1. DampRid is a brand name that makes a number of desiccant products that you can hang or set on a shelf or on the floor, but there are many comparable products.  Remember that water will need to be poured off, and the chemical absorbing the water will replaced, every so often.  This chemical is usually calcium chloride, which comes prepackaged in the replaceable refills.  Alternatively, you can make your own desiccant dehumidifier by purchasing silica gel or calcium chloride at the hardware store and placing it in small plastic bowls with the tops pierced (just don’t knock them over or the liquid may spill on the floor!)
      2. Small dehumidifiers can make a big difference in closets.  You can get a model to hang on a wall, or place on a shelf (just make sure there is sufficient space above and around it for air circulation).  The condensate container in these will also need to be emptied periodically (although the unit should shut off when full) so put a little reminder on your calendar to do that.  Here are some models that won’t break the bank:
        1. Eva-Dry ($22) makes several “wireless” models, which use silica gel desiccant which must be replaced every 20-30 days. This is a good option for smaller closets (up to 333 cubic feet) without a power outlet, and larger versions are available too.
        2. Eva-Dry also makes electric dehumidifiers; this model ($27) will need to be emptied every 3-4 days but it’s ultra quiet.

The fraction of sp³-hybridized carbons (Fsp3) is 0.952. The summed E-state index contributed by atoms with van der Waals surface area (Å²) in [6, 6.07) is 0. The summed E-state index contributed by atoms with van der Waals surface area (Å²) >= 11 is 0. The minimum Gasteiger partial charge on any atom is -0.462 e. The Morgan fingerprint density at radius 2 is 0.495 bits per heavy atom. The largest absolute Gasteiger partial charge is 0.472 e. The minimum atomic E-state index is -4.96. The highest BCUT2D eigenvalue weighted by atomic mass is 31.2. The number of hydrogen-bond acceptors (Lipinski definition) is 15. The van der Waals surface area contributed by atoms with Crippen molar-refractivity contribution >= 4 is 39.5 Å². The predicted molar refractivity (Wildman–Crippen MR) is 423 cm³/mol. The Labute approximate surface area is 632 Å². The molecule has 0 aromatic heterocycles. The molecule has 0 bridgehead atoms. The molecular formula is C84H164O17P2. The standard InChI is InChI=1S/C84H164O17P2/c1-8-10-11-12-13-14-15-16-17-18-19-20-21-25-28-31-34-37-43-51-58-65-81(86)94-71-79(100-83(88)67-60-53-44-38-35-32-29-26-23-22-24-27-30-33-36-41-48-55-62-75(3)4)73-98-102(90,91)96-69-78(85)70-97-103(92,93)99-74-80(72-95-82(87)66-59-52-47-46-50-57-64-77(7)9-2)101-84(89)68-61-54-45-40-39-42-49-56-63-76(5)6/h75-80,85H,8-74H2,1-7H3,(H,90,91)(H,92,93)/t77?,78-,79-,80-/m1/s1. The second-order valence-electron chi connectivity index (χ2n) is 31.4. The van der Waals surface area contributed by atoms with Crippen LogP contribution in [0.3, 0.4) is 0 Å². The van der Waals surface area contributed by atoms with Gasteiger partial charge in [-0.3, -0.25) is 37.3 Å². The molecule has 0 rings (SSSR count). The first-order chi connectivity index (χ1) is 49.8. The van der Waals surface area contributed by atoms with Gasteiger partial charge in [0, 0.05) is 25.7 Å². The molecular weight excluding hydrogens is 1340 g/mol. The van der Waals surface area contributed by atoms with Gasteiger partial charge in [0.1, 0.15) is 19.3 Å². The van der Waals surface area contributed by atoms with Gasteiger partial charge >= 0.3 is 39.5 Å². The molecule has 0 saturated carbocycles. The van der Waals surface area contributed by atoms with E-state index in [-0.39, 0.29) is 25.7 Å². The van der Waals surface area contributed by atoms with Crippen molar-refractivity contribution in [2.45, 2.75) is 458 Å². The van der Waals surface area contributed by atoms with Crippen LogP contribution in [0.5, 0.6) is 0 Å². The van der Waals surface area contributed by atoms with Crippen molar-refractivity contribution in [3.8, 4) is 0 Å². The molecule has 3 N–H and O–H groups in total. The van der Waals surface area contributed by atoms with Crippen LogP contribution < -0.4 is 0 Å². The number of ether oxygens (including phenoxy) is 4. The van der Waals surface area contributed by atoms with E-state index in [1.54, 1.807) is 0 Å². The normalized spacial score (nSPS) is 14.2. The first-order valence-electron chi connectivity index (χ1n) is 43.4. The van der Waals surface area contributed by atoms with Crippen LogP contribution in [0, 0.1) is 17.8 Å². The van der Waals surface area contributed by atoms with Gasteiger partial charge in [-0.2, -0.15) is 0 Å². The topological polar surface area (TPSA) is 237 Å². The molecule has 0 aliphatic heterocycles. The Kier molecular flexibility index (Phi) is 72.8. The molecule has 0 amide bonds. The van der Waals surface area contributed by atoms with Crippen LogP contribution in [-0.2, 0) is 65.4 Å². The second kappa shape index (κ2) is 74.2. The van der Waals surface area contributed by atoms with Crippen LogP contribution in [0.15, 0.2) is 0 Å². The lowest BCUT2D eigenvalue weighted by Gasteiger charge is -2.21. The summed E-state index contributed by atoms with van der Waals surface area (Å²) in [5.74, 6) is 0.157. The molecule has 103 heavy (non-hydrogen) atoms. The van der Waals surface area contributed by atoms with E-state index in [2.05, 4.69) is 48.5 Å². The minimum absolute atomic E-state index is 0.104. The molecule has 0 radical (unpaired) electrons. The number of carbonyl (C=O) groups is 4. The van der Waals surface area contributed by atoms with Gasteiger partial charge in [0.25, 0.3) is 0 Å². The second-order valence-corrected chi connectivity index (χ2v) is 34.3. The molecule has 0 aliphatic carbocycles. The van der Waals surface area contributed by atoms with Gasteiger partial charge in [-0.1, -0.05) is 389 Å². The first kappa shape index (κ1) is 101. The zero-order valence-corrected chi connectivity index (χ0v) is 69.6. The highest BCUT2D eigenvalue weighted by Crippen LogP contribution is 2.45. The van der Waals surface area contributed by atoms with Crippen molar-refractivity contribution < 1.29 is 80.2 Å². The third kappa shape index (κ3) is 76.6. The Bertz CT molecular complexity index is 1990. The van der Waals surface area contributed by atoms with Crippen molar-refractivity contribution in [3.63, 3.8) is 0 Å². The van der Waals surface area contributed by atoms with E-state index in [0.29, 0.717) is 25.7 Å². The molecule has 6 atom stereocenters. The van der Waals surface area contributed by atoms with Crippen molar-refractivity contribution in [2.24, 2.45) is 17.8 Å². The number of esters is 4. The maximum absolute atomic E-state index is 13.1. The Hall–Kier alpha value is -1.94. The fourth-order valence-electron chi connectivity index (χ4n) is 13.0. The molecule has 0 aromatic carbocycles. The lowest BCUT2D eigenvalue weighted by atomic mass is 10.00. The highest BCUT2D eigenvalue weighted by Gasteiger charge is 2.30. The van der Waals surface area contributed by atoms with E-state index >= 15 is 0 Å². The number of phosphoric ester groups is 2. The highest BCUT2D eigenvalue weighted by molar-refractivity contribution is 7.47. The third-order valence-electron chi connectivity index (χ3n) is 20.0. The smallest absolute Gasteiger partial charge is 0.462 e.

3. Many customers know that even higher humidity areas like bathrooms and closets can be kept mold free with the Mold Guard/Germ Defender.  It’s a powerful unit that emits a dense blanket of ions that can break apart/deactivate mold spores at the cellular level.  Perfect for spaces of 100 ft2 or under, this unit requires very little maintenance and can be purchased with optional charcoal filters.

The next time you put on clothing from the clean laundry and it doesn’t smell so fresh, it’s probably not you (or your deodorant), it may be mold.  Arm yourself with some natural anti-fungals like vinegar, baking soda, teatree oil, hydrogen peroxide or borax, and banish the mold from your wardrobe!

Surround yourself with trees, and your heart will thank you for it!

Surround yourself with trees, and your heart will thank you for it!

We tend to surround ourselves with what brings us comfort.  It might be your favorite music, your favorite color, your favorite art, and even your favorite pillow or type of sheets when you go to bed.  What if your source of comfort actually made you healthy?  Where you live and what you do with your property is an important choice that can affect your heart health.